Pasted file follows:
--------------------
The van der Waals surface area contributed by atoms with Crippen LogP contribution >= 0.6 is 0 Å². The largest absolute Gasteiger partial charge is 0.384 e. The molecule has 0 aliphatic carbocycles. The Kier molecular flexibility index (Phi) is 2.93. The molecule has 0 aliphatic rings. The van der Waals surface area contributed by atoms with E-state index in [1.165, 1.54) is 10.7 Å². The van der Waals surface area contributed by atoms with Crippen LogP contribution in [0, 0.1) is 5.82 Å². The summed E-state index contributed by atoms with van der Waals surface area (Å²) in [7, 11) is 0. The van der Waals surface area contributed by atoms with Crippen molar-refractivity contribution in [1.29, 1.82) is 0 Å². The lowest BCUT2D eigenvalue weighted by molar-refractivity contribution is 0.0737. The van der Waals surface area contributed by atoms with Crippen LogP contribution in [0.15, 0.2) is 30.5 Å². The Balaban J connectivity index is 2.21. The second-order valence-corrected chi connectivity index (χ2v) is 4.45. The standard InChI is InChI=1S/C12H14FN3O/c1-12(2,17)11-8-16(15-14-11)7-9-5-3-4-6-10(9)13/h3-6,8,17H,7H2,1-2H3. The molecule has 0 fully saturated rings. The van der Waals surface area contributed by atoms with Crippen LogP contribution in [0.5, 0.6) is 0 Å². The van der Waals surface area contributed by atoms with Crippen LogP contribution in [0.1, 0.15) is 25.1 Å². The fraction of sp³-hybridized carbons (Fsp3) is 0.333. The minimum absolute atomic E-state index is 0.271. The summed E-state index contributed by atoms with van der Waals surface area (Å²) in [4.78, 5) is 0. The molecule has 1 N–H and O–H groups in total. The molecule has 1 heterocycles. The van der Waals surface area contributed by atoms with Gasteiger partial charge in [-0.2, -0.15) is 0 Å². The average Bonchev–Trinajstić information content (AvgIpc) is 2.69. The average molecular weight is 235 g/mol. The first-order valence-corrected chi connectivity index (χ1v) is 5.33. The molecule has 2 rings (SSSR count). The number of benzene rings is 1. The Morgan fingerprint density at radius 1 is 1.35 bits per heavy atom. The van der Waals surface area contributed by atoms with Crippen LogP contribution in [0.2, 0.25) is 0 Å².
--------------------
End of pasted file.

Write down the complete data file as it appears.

The van der Waals surface area contributed by atoms with Crippen LogP contribution >= 0.6 is 0 Å². The largest absolute Gasteiger partial charge is 0.384 e. The molecule has 0 aliphatic carbocycles. The Kier molecular flexibility index (Phi) is 2.93. The molecule has 0 aliphatic rings. The van der Waals surface area contributed by atoms with E-state index in [1.165, 1.54) is 10.7 Å². The van der Waals surface area contributed by atoms with Crippen LogP contribution in [0, 0.1) is 5.82 Å². The summed E-state index contributed by atoms with van der Waals surface area (Å²) in [7, 11) is 0. The van der Waals surface area contributed by atoms with Crippen molar-refractivity contribution in [1.29, 1.82) is 0 Å². The lowest BCUT2D eigenvalue weighted by molar-refractivity contribution is 0.0737. The van der Waals surface area contributed by atoms with Crippen LogP contribution in [0.15, 0.2) is 30.5 Å². The Balaban J connectivity index is 2.21. The second-order valence-corrected chi connectivity index (χ2v) is 4.45. The standard InChI is InChI=1S/C12H14FN3O/c1-12(2,17)11-8-16(15-14-11)7-9-5-3-4-6-10(9)13/h3-6,8,17H,7H2,1-2H3. The molecule has 0 fully saturated rings. The van der Waals surface area contributed by atoms with Crippen LogP contribution in [0.5, 0.6) is 0 Å². The van der Waals surface area contributed by atoms with Crippen LogP contribution in [0.1, 0.15) is 25.1 Å². The fraction of sp³-hybridized carbons (Fsp3) is 0.333. The minimum absolute atomic E-state index is 0.271. The summed E-state index contributed by atoms with van der Waals surface area (Å²) in [4.78, 5) is 0. The molecule has 1 N–H and O–H groups in total. The molecule has 1 heterocycles. The van der Waals surface area contributed by atoms with Gasteiger partial charge in [-0.2, -0.15) is 0 Å². The average Bonchev–Trinajstić information content (AvgIpc) is 2.69. The average molecular weight is 235 g/mol. The first-order valence-corrected chi connectivity index (χ1v) is 5.33. The molecule has 2 rings (SSSR count). The number of benzene rings is 1. The Morgan fingerprint density at radius 1 is 1.35 bits per heavy atom. The van der Waals surface area contributed by atoms with Crippen LogP contribution in [0.2, 0.25) is 0 Å².